Sullivan and Coffey hijacked our Title 21

Triena Slatter

How many times have you heard someone say, "The only good thing about Anchorage is that it is close to Alaska."

We believe Anchorage can be better, even beautiful, if we insist developers look beyond the cheap and fast to the good, durable, livable and beautiful. Better builders already do but the rest need to be helped to bring it up a notch.

That's why we need final passage of the provisionally passed Title 21. It requires simple things like sidewalks, on both sides of the street, screening for dumpsters, smaller parking lots and more landscaping, bigger stream setbacks to reduce pollution, a lower carbon footprint and basic standards for northern buildings.

After more than a decade, we were close when Mayor Dan Sullivan and Dan Coffey hijacked it.

They had help. Assemblywoman Debbie Ossiander, chairing the Title 21 subcommittee, suspended that panel's work to let the mayor have his say. Never mind that doing so silenced the community -- a strategy she continues to employ by denying residents who have filed appearance requests to bring their concerns to the Assembly.

They say they only made changes based on "costs and benefits." Whose costs and who benefits? They will tell you the pre-approved version of Title 21 is too expensive (the city's own planning department research indicates it costs the same or less than current law), that it is flawed and their proposal will fix it. Their plan may do a lot more than fix costs. Their plan was drafted behind closed doors, with only selective participation. So naturally the suspicion is that it throws out a decade of careful, open community involvement by developers, business owners, citizens and others with views from all sides and compromises to reflect that.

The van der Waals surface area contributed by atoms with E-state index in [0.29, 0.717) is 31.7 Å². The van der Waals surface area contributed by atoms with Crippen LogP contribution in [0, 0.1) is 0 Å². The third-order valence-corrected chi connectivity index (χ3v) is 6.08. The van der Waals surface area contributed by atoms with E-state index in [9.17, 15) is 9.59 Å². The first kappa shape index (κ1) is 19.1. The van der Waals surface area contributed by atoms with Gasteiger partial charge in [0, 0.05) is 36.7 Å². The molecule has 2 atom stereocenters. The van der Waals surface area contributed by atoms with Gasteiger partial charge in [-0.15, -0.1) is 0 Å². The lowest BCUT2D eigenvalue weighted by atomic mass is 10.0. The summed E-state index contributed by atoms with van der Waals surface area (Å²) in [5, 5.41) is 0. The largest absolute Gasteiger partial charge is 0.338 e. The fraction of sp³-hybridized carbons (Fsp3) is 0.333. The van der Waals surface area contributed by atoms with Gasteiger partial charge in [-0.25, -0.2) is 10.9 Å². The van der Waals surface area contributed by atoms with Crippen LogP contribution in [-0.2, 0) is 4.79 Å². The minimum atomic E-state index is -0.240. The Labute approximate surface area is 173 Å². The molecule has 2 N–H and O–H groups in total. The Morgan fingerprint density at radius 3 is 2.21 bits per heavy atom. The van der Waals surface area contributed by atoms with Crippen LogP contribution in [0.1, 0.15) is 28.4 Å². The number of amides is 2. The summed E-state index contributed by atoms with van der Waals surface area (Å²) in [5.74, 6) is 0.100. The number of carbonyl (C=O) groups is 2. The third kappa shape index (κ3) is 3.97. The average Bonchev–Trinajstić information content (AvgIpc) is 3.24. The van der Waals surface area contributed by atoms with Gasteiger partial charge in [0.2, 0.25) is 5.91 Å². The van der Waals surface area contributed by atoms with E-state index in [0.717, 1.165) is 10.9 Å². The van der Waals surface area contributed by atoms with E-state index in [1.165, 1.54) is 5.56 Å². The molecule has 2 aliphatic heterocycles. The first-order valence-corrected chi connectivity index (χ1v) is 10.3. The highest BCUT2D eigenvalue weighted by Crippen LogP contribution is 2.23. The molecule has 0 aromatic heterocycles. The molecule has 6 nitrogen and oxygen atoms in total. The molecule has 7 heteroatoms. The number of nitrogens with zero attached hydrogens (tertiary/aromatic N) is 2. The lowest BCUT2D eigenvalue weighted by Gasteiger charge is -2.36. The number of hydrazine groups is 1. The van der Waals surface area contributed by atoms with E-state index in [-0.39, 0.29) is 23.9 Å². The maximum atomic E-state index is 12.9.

They will tell you it is a better and cleaner document. Don't believe it. One-sided may give you cleaner but does it make it better? What does better mean and who determines it? They may have great proposals to fix it, just like the rest of us, but that's what amendments are for and that's what the open process is for.

It's been almost a year and the public hasn't been given a glimpse of the mayor's version. Before it was hijacked, the community's Title 21 was almost completed. Staff amendments for consistency and clarity were already in the works; with a definitions chapter we would have had it -- rules to make our town a better place, written by all of us.

We need to tell the Assembly to pass our Title 21 and consider amendments in the fall, when we can deliberate them the way we did with the rest of it.

What the mayor and Coffey did was wrong. Title 21 is not just for certain developers and building owners. It touches all of us and we should all have a say in what it says and how it shapes our town, from the beginning to the end.

Triena Slatter is a lifelong Anchorage resident who has worked on Anchorage land use and building issues.